Supplies stuck in customs for eight months
It was a bittersweet moment for Rich Davis. He was finally delivering the supplies he collected for Haitians following the January 2010 earthquake.
“It was a sigh of relief to finally get it into their hands,” said Davis, owner of Davis Capital Group in Cornelius.
“But it was also a mixture of emotions because I was standing there in Haiti port and there were so many supplies that were being held up by customs.”
Davis collected supplies in a 53-foot shipping container, which he sent to Haiti last spring. He wasn’t able to get the container out of customs in Haiti until December.
“It took me seven or eight months to get in there, and other people had been trying for equal or even more time,” Davis said.
The container was supposed to be sent as humanitarian relief, which would have been free to pass through customs.
“The rule in Haiti is, if it gets held up for 12 months and no one comes to claim it or take it out, then they’ll seize it. They’ll take it,” he said.
So to make sure the supplies got to those who needed them, Davis was forced to claim the items as personal belongings – a move which cost him $18,000 in taxes and shipping.
“So it was bittersweet because it felt great to get it to the people that needed it, but they basically taxed us and it cost tens of thousands of dollars to get it out.”
Davis, 34, lived in Haiti 20 years ago, and his adopted brother, Ricardo, is Haitian.
He was finally able to travel to island nation in late December with his mother, Linda Gibson, to claim the container.
When he got off the plane in Haiti, he met up with Ricardo’s mother.
“The first thing she said to us is, ‘Haiti has changed,’” Davis said. “I didn’t know what she meant until I got to go see.
Haiti wasn’t the place he remembered.
“The families are so humble – or humiliated, I don’t know which word to use. There was always this little flame in their eyes that there was hope that things were going to change and get better.”
Davis said that flame is all but gone.
“It was a very hopeless place. It’s very sad that we live so close to Haiti and for them to be decimated,” he said. “They’re almost beyond Third World, it’s almost like looking at Sudan or Darfur.”
Davis likened getting containers out of customs to a game of Tetris. The containers are shuffled around, as some are removed and more are brought in.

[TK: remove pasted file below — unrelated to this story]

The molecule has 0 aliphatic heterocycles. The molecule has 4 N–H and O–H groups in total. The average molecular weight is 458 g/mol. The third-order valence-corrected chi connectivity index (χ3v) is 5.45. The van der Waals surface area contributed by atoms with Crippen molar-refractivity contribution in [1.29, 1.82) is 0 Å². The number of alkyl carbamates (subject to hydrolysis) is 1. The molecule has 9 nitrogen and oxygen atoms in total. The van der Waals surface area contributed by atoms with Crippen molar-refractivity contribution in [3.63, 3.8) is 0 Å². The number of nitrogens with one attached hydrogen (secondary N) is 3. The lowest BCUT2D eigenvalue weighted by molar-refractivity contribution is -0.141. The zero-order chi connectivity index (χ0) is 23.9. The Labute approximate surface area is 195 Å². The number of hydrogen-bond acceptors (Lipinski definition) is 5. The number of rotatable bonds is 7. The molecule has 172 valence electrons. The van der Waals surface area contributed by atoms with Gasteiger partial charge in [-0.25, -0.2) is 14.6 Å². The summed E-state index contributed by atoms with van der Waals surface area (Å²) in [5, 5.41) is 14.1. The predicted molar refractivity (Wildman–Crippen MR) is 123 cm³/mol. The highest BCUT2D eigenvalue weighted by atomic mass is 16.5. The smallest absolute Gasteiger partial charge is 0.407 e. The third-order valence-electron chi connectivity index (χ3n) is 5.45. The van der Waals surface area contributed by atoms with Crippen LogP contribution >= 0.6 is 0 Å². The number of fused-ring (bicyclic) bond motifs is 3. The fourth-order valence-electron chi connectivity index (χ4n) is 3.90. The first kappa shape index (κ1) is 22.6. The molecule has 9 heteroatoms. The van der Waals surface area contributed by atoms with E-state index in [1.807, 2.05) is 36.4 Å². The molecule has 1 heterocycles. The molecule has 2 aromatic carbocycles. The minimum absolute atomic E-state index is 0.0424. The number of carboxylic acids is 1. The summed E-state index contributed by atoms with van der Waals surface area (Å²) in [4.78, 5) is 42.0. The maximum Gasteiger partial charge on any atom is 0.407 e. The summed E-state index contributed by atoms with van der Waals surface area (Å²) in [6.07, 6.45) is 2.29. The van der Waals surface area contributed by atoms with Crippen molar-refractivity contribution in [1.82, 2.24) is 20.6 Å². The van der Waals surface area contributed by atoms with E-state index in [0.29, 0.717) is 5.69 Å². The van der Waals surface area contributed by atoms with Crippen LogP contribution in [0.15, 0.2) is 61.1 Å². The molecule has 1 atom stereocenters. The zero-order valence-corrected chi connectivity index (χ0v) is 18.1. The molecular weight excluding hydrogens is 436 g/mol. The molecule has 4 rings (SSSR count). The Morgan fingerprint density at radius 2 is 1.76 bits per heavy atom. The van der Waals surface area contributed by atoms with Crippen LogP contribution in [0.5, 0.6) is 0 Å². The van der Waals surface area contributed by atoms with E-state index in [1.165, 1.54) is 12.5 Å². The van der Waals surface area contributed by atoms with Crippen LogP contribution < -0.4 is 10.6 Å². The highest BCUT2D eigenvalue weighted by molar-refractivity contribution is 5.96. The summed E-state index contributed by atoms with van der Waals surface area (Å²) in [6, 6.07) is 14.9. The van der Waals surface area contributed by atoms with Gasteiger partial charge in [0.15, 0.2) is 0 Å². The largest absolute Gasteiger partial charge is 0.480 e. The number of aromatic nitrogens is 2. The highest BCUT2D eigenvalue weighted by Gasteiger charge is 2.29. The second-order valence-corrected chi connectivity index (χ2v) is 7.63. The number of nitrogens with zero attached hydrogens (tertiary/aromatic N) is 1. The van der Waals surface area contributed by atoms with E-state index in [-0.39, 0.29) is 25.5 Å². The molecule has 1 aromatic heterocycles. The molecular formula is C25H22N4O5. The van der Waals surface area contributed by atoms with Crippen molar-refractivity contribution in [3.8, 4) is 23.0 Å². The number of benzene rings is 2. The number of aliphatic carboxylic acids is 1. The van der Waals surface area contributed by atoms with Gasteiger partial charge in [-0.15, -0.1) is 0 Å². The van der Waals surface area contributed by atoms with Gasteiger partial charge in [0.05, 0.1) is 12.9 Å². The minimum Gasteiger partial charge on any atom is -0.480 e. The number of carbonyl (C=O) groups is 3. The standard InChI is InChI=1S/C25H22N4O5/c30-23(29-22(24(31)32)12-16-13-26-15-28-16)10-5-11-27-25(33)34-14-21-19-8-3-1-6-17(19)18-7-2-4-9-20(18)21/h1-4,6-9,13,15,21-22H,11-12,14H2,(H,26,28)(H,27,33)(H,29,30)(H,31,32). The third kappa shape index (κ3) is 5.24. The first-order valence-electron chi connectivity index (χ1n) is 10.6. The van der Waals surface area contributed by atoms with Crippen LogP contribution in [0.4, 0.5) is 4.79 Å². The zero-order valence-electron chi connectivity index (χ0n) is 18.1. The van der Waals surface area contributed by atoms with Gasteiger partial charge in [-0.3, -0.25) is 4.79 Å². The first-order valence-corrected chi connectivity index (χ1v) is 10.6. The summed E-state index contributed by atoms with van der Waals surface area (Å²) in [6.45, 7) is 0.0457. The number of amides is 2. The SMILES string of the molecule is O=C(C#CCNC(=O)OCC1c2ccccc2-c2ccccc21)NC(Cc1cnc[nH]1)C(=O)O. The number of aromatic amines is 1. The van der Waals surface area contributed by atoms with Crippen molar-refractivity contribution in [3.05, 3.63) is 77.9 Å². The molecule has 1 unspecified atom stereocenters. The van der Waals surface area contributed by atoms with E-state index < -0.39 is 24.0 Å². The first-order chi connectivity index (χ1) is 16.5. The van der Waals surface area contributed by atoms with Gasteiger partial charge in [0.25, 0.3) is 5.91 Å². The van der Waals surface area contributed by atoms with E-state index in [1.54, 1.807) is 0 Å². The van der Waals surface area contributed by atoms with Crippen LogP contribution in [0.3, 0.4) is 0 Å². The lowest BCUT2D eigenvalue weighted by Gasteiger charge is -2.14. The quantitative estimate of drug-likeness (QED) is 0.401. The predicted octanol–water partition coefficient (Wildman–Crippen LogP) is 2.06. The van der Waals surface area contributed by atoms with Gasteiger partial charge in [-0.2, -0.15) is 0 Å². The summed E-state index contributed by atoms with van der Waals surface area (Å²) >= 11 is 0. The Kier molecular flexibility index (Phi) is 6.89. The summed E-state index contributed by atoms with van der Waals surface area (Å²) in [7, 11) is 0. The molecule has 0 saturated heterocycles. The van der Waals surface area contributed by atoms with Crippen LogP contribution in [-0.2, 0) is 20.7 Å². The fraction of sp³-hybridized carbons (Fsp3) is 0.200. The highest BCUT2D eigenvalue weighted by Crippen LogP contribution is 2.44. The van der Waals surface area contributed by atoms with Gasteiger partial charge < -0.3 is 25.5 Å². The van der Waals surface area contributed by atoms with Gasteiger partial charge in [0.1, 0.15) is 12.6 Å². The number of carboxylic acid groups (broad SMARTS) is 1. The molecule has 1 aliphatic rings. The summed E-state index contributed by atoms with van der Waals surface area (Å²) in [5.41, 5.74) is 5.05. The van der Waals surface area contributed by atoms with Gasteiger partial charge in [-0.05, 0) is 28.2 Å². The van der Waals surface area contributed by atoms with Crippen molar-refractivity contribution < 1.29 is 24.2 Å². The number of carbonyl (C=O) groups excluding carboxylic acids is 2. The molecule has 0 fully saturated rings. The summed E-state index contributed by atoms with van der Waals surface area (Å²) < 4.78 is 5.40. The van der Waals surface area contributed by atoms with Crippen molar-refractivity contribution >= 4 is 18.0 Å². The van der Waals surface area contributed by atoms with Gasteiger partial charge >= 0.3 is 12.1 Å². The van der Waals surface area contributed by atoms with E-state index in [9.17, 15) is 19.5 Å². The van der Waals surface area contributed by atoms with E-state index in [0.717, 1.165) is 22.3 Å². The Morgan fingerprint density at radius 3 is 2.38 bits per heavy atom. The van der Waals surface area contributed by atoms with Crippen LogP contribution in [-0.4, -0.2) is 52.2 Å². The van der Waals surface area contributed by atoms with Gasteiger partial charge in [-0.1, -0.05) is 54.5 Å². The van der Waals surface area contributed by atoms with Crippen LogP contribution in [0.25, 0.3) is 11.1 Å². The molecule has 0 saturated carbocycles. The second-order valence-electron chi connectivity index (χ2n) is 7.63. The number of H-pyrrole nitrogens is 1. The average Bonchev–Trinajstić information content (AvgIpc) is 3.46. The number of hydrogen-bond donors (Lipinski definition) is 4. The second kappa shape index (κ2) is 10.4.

“If yours gets moved to the front,” Davis said, “then you need to get down there and try to get it out as fast as you can because it could be moved back to the back and could be another two or three weeks to get it back out.”
But if getting the container out of customs was hard, turning the supplies over to the Haitians was even harder.
“The despair and the hopelessness that you see, that even though you’re there to give joy and try to help out, they just want to leave, just get away,” Davis said. “There was no time where I felt like I had done something great. It felt like a Band-aid for a bigger problem. I almost felt hopeless because I don’t know how to tackle something so large.”
Davis wasn’t the only local donor with trouble making the delivery.
First Baptist Church-Huntersville collected a bus full of food and medical supplies after the earthquake. Jim Smith, who coordinated the effort, said while the church didn’t have nearly as bad a problem as Davis, it took much longer than expected to get the supplies to Haiti.
But Davis’ experience didn’t completely discourage his aid efforts, and Smith said the church plans to send a mission once they’re sure it’s safe.
“We want to help more,” Davis said, “but we’ve got to figure out how to get that done on a humanitarian basis. We walked in an I could see some of the places that there were obviously some relief efforts happening in the past, and those were all abandoned or knocked down.”
Looking to help?
Queens Landing and Pure Fitness 24/7 are hosting a cruise on the Lady of the Lake yacht on Feb. 4 to benefit relief efforts in Haiti.
The team hopes to raise $5,000 to cover the cost of rebuilding two homes.
Tickets for the cruise are $30 per person or $50 for a couple.
The cruise will board from 7:30 to 8 p.m. and returns to shore around 11.
For more information, call 704-664-6996.